Saturday, 9 January 2016

Rodea The Sky Soldier

Shigeru Miyamoto (the creator of Mario, in case you don't know what videogames are) is still at Nintendo today and, although he's climbed through the ranks until he's almost at the very top, he still gets his hands dirty helping to make games wherever possible and is still regarded as an electronic god by people both within and without the industry. But what of Yuji Naka, the man behind Sonic the Hedgehog? After leaving Sega, his studio Prope toddled along under the radar throwing out the odd poorly-promoted game or two. Ivy The Kiwi? was a wonderful little game. Rodea The Sky Soldier, out now for Wii U and 3DS and developed by Prope and Kadokawa Games, isn't quite so wonderful.

The relationship between the different versions of this game is strange and a little complicated, trying to get a handle on it making you feel like Wayne Rooney slowly realising who that monkey in the mirror is. Rodea was originally developed as a Wii exclusive, and this version of the game was completed (but unreleased) back in 2011. Kadokawa Games got involved to publish it and, long story short, in late 2015 the game – now re-purposed as a Wii U title with a 3DS version alongside it – finally got released. The Wii version is included on a separate disc in the Wii U box; initially at least. But why am I telling you this?

Because the Wii U version is completely f*cking shit.

Naka himself pleaded with people on Twitter to play the Wii game. If you pick up a secondhand copy of the Wii U version then, by all that is holy, make sure that the Wii disc is in there. Even (especially?) if the Wii U disc is not. What happened, it would seem, is that Kadokawa Games took something designed very specifically to be played with the Wii remote and – the geniuses – they then removed Wii remote compatibility. Apparently deciding that this had not fucked the game up sufficiently, they then forced in a completely inappropriate upgrade system to artificially ramp up the difficulty (already increased by the obnoxious camera) and removed the local multiplayer mode completely. They couldn't even leave the campaign levels alone, removing and redesigning bits and pieces here and there; always to the detriment of the experience.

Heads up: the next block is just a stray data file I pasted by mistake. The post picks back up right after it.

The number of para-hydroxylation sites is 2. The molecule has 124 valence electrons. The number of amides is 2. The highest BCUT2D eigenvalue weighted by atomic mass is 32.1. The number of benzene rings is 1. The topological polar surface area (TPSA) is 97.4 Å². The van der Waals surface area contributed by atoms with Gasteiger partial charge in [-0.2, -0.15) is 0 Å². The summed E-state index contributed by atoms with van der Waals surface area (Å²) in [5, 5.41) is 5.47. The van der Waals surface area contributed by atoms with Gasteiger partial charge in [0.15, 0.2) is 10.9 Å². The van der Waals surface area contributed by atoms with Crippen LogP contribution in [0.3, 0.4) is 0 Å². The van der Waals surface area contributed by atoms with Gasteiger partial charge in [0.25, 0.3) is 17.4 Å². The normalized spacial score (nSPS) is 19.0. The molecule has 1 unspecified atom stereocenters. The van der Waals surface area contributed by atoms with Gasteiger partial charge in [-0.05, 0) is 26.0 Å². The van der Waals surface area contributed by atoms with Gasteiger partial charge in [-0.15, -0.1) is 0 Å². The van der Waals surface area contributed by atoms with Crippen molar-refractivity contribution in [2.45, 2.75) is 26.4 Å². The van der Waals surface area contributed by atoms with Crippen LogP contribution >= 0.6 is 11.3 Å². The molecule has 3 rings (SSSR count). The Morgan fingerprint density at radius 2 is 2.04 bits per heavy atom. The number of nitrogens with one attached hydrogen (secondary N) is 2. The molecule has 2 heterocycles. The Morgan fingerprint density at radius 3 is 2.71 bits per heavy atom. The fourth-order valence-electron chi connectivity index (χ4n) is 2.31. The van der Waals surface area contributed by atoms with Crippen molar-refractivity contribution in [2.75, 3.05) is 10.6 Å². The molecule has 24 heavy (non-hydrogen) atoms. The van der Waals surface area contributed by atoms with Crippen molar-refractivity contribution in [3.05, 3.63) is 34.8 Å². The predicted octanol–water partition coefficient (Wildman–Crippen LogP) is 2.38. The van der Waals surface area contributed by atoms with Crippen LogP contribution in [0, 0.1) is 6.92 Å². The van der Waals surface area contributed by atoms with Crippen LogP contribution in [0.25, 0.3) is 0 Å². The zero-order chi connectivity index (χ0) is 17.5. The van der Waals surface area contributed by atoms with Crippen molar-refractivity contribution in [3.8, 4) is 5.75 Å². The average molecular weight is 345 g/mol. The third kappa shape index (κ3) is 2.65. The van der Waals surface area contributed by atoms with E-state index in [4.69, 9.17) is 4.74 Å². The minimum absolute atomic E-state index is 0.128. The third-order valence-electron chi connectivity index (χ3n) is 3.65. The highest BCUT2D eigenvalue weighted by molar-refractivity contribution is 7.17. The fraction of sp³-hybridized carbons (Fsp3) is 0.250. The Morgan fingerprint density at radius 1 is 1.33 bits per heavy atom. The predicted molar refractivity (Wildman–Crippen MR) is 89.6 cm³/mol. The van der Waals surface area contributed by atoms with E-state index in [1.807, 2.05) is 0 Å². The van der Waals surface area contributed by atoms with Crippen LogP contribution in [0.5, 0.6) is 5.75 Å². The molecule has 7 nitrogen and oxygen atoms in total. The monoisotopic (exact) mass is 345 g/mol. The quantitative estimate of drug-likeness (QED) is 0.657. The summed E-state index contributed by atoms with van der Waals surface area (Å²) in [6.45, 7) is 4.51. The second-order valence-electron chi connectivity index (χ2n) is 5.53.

The 3DS version I haven't played, but it's apparently a match for the original Wii version (though without multiplayer). Now that my blood pressure has subsided somewhat because we've come to the proper version of the game, we can talk about the actual experience. Surprisingly perhaps, it's the first Sonicesque game that Prope have made (though with all the flying, it's perhaps closer to Nights Into Dreams). Watching footage of it being played can tell you most of what you need to know; aim an on-screen reticule to where you want to go or what you want to attack, and hit the appropriate button. You don't move particularly fast unless you've hit a boost pad or you're following a trail of pickups – but, given the fact that even in this version the camera can work against you, that's for the best. Most of the bosses are huge, as in Shadow of the Colossus huge. These battles are nowhere near as epic or breathtaking as those in Team Ico's masterpiece, but they're interesting encounters nonetheless with few comparable moments in other games.

That's Rodea all over, sadly; 'interesting'. As the very poor graphics and storytelling hint at, this is a game which (ironically) doesn't reach very high. It's... nice. Okay. Interesting; but nothing to kick off that 'one more go' factor. If you want to see first-hand what Sonic's daddy is doing nowadays, give it a go – it's certainly not a bad game. Unless we're talking about the Wii U version, which should have been aborted in the board room.

Make sure you get the Wii disc, else they've soldier a lemon. 3/5


Luke Kemp

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